That's a Republican for you...everything always seems to come down to money.
Mr. Duell also said the bill should pass unanimously.  It was all about closing "substandard clinics".  
He couldn't name any substandard clinics, nor did he have any facts to support claims of substandard care; but, as we see over and over again, facts aren't big on the Republican agenda.
A provision sponsored by Senator Glenn Hegar (R) that would have prohibited abortions after 15 weeks was dropped from the bill.  This is the Senator who appeared to claim that male babies masturbate: "Watch a sonogram of a 15-week baby, and they have movements that are purposeful....If they're a male baby, they may have their hand between their legs. If they feel pleasure, why is it so hard to think they could feel pain?"  

The medical community has debunked this "pain/pleasure" claim.  Yes, fetuses move, but the medical community agrees that at 15 weeks, the central nervous system is not developed enough for movement to be purposeful and sensation of any kind is not possible.

Mr. Hegar's altered his ban to 20 weeks and it is still before the Senate as a stand-alone bill.  A similar ban was recently struck down in Arizona when a federal appeals court declared it unconstitutional.
The apparent unconstitutionality probably won't stop Republicans from trying to pass it anyway.  If there's one thing the GOP is good at, it's wasting legislative time.  (Just look at the U.S. House.)
The Senate's bill now moves to the Texas House which has less than a week left before the special session ends.  The House has yet to schedule the bill for a committee hearing.
Let's hope the House has more sense than the Senate and lets this issue die. I don't hold out much hope though.  As Ms. Davis said:  "'s all about "red meat" and "political primaries."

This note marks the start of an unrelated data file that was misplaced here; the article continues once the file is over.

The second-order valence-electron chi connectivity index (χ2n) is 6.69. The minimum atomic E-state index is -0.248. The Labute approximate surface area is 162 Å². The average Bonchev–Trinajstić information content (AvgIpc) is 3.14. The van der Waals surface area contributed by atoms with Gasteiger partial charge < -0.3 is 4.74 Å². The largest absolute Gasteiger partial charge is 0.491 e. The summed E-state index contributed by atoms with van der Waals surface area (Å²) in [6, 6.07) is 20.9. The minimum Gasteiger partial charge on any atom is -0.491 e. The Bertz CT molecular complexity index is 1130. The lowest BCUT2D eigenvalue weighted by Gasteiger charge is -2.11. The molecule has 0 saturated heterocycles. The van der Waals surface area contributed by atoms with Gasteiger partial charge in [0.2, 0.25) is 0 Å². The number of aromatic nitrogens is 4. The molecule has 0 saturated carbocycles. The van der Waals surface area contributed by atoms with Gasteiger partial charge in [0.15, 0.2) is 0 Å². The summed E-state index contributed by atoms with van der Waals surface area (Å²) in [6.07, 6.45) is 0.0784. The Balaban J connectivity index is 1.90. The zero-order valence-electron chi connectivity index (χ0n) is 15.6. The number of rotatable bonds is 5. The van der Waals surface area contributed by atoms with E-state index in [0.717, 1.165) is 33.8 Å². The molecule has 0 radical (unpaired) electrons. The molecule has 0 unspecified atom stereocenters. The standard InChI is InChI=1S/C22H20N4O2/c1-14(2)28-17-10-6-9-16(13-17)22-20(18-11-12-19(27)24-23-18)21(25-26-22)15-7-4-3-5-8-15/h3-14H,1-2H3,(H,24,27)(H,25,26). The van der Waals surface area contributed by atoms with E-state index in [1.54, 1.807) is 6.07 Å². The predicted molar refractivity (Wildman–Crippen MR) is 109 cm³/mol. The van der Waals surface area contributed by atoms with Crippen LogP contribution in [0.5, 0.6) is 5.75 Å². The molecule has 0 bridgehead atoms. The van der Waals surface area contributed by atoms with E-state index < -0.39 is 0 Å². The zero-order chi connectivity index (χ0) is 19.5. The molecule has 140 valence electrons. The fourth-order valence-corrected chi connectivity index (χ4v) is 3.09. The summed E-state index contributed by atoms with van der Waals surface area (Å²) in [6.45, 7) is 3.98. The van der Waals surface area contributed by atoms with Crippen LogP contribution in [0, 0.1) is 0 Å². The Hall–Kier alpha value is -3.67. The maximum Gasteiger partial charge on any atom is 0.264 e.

The Republican War on Women is "fiction"?


Friday, June 21, 2013

Eye Recommend --- The Literal, Physical Size of a Bill Never Matters

As Congress continues debating immigration reform, Mr. Benen points out that size doesn't matter.
"Every time a conservative talks about the length of legislation, an angel loses its wings...

...One (conservative) group has weighed the printed (immigration) bill and said it comes to 24 pounds.  That doesn't include the 448 pages of amendments that have been filed to try to change the measure.

When opponents of a bill are reduced to talking about the literal, physical size of the legislation, they've completely given up on the pretense that public policy matters.  If opponents of immigration reform want to debate the merits of the proposal, great.  But focusing on pages and pounds is the absolute worst form of debate...

...What's more, there's something about the nature of legislation that folks sometimes forget.

If you've ever seen the physical page of a bill in Congress, you know that it doesn't look like a traditional printed page.  There are huge margins, a large font, and everything is double-spaced.  Legislation may look enormous, but be fairly manageable."
I found this fact interesting.  Did everyone know this but me?
"For example...the immigration bill is about 1,075 pages.  In terms of the number of words, it's about half the length of Sarah Palin's first book.  And while I confess that I did not read 'Going Rogue,' I think it's fair to say it was not an endless tome."
I'll admit, I looked up the size of Ms. Palin's book and, if this comparison is true, the immigration bill would be about 216 pages of mass market type.  Someone who is being paid to debate and create laws should be able to handle that reading assignment.
"So why does this talk persist?  I think it speaks to the post-policy anti-intellectualism that often plays a role in conservative commentary.  Big bills must be bad bills because they're, you know, big."
I know I would like to read some intelligent opinions from both sides to help me reach my own verdict.  Let's hope that the immigration debate becomes more substantive than too-big-to-support.  

Thursday, June 20, 2013

When It Comes to Immigration Reform, Republicans Prove That Numbers CAN Lie